The U.S. publisher Viking recently hit on a bright idea. Biographies, always reliable sellers, were nevertheless getting too long, they thought. Lives of even minor luminaries were routinely checking in at 800 or more pages, sometimes in multiple volumes; there was no such thing as an incident trivial or dull enough to be left out. Viking knew that this elephantine tendency went in cycles: The triple-decker door-stoppers popular in the 19th century were sandwiched between such masterpieces of compression as John Aubrey’s “Brief Lives” and Lytton Strachey’s lapidary “Eminent Victorians.” Gambling that the reading public was ready for “the eloquent economy” of the short form again, Viking therefore launched in January the first two volumes in its Penguin Lives series, none of which will exceed 150 pages or so. If Florence Nightingale could be captured on an “inch of ivory,” a la Strachey, why not Marcel Proust or Crazy Horse (the Penguin series’ openers) or the queen of the ivory inch, Jane Austen herself (promised for later this year)? Why not, indeed, anyone? The trick, as Strachey said in his preface to “Eminent Victorians,” is simply to avoid “scrupulous narration,” directing a searchlight instead into “unexpected places.”
Viking is evidently onto something, as the new series’ instant success attests — although it has been helped as well by its imaginative pairing of subjects and biographers. (It will be hard to resist the forthcoming life of St. Augustine by Mr. Garry Wills or of Mao Zedong by Mr. Jonathan Spence.) But the latest mandate to be brief is itself worth a moment’s reflection. It did not begin, after all, with Viking. Brevity is in the air. Short is definitely modish. Let us count the ways:
One-day cricket, which has arguably ousted the turtle-paced five-day match as the sport’s most popular form.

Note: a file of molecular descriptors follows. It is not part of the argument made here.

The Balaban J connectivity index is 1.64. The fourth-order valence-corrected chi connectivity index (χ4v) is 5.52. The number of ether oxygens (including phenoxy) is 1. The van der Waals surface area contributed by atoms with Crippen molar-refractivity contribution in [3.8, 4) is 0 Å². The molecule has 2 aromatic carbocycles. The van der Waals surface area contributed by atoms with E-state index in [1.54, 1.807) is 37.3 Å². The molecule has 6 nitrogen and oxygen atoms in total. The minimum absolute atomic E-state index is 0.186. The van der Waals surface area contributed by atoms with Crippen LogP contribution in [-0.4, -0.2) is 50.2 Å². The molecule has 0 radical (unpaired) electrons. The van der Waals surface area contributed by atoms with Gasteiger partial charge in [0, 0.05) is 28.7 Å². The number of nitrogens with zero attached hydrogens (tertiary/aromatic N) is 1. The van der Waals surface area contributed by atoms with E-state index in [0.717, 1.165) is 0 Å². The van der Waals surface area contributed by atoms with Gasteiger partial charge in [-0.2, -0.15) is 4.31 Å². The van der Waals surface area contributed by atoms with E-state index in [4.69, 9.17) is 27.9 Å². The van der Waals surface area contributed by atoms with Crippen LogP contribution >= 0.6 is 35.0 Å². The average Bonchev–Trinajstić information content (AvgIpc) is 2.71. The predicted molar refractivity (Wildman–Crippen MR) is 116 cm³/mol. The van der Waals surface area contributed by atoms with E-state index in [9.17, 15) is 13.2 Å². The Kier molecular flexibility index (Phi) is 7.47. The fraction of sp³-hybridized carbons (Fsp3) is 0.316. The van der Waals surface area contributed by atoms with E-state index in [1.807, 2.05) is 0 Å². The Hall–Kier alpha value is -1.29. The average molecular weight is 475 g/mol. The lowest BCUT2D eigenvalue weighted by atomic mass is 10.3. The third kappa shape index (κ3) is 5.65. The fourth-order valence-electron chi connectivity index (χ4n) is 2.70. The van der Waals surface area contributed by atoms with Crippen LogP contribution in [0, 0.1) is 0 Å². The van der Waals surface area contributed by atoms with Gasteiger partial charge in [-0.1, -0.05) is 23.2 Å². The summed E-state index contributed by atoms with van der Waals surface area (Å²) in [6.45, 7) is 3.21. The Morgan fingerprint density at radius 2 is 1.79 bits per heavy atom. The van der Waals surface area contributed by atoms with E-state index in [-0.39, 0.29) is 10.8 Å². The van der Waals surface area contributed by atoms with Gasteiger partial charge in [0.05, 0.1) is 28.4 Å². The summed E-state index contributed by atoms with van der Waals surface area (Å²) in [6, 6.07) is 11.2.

Match-play golf: Last month’s debacle in California did not help the concept take hold, but it is a sign of the times that it has appeared at all.
E-mail, which has not only made the one-line letter acceptable but pretty much put paid to a whole literary genre: the always voluminous “Collected Letters of …” (this looming loss alone is enough to give one pause).
Attention spans, children’s and otherwise: The electronic age, driven by sound bites, mouse clicks and the ability to “multi-task,” has shattered our ability to concentrate, say some behavioral scientists.
Travel time: so fast now it’s almost become time travel.
The standard English sentence: It’s not just newspapers anymore. Teachers and book editors are virtually programmed to split, shorten and tighten what any 19th-century stylist, with the possible exception of Abraham Lincoln, would have considered a decent, well-rounded period. Think how far we have come in our expectations of public rhetoric since Thomas Jefferson’s second inaugural address of 1805. “Proceeding, fellow citizens,” Jefferson began, “to that qualification which the constitution requires, before my entrance on the charge again conferred upon me, it is my duty to express the deep sense I entertain of this new proof of confidence from my fellow citizens at large, and the zeal with which it inspires me, so to conduct myself as may best satisfy their just expectations.” President William Jefferson Clinton, by contrast, did not dare begin his second inaugural speech in 1997 with anything wordier than this: “My fellow citizens, at this last presidential inauguration of the 20th century, let us lift our eyes toward the challenges that await us in the next century.” Those convinced that shorter is always sweeter may even prefer Mr. Clinton’s pithy fuzz to Jefferson’s fuzzy pith, but the point is not to judge, merely to register, the change. The same difference emerges if we compare a typical sentence by, say, Thomas Hardy with one by Ernest Hemingway, the man who must be held to some degree responsible for this whole modern habit of terseness.
So, brevity is in and Viking is smart to catch the wave. Don’t be fooled, though, into thinking it a simple phenomenon. Sentences may be shorter, but the forms they compose — the novels (Mr. Thomas Pynchon’s, Mr. Martin Amis’), speeches (Mr. Clinton’s) and ceremonies (the Oscars) — are as long as ever. E-mails may be snappier, but they pile up like mountains. Interest in the news diminishes even as media and pundits proliferate. As our mental world splinters into a swirl of ever smaller fragments, less has a funny way of seeming more: more of everything, except, perhaps, coherence. From this perspective, even Viking’s brilliant, tiny biographies are just a heap of unstrung gems.
We could go on, but this editorial is already much too long.
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